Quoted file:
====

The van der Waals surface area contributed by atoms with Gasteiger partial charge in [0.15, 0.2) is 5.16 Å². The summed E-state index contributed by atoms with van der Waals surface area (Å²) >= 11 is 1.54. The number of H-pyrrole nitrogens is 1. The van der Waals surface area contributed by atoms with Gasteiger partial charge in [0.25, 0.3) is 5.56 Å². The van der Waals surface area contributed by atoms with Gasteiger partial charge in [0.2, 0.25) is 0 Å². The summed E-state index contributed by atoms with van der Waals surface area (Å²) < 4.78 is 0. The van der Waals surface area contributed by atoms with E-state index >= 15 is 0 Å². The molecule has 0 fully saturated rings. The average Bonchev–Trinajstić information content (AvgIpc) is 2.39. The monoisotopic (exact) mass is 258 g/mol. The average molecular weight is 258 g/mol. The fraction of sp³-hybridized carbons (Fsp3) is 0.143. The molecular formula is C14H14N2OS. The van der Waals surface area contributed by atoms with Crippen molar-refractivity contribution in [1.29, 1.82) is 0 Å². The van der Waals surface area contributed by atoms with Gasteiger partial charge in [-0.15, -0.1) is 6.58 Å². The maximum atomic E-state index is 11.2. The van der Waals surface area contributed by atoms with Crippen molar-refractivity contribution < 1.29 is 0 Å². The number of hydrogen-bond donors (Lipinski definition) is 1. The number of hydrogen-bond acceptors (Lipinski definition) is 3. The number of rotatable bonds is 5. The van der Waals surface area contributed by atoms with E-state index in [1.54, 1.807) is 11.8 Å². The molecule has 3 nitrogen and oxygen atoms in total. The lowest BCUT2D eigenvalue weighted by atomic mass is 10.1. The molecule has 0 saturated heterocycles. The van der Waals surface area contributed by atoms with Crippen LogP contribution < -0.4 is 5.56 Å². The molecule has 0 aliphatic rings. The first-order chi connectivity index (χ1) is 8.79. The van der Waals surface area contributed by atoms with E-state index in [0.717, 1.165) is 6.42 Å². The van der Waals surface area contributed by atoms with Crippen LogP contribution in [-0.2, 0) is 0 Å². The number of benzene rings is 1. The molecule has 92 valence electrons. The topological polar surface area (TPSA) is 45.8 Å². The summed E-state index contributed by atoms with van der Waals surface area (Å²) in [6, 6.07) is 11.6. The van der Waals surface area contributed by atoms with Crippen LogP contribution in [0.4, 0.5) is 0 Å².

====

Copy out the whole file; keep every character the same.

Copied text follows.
The van der Waals surface area contributed by atoms with Gasteiger partial charge in [0.15, 0.2) is 5.16 Å². The summed E-state index contributed by atoms with van der Waals surface area (Å²) >= 11 is 1.54. The number of H-pyrrole nitrogens is 1. The van der Waals surface area contributed by atoms with Gasteiger partial charge in [0.25, 0.3) is 5.56 Å². The van der Waals surface area contributed by atoms with Gasteiger partial charge in [0.2, 0.25) is 0 Å². The summed E-state index contributed by atoms with van der Waals surface area (Å²) < 4.78 is 0. The van der Waals surface area contributed by atoms with E-state index >= 15 is 0 Å². The molecule has 0 fully saturated rings. The average Bonchev–Trinajstić information content (AvgIpc) is 2.39. The monoisotopic (exact) mass is 258 g/mol. The average molecular weight is 258 g/mol. The fraction of sp³-hybridized carbons (Fsp3) is 0.143. The molecular formula is C14H14N2OS. The van der Waals surface area contributed by atoms with Crippen molar-refractivity contribution in [1.29, 1.82) is 0 Å². The van der Waals surface area contributed by atoms with Gasteiger partial charge in [-0.15, -0.1) is 6.58 Å². The maximum atomic E-state index is 11.2. The van der Waals surface area contributed by atoms with Crippen molar-refractivity contribution < 1.29 is 0 Å². The number of hydrogen-bond donors (Lipinski definition) is 1. The number of hydrogen-bond acceptors (Lipinski definition) is 3. The number of rotatable bonds is 5. The van der Waals surface area contributed by atoms with E-state index in [1.54, 1.807) is 11.8 Å². The molecule has 3 nitrogen and oxygen atoms in total. The lowest BCUT2D eigenvalue weighted by atomic mass is 10.1. The molecule has 0 saturated heterocycles. The van der Waals surface area contributed by atoms with Crippen LogP contribution < -0.4 is 5.56 Å². The molecule has 0 aliphatic rings. The first-order chi connectivity index (χ1) is 8.79. The van der Waals surface area contributed by atoms with E-state index in [0.717, 1.165) is 6.42 Å². The van der Waals surface area contributed by atoms with Crippen LogP contribution in [-0.2, 0) is 0 Å². The number of benzene rings is 1. The molecule has 92 valence electrons. The topological polar surface area (TPSA) is 45.8 Å². The summed E-state index contributed by atoms with van der Waals surface area (Å²) in [6, 6.07) is 11.6. The van der Waals surface area contributed by atoms with Crippen LogP contribution in [0.4, 0.5) is 0 Å².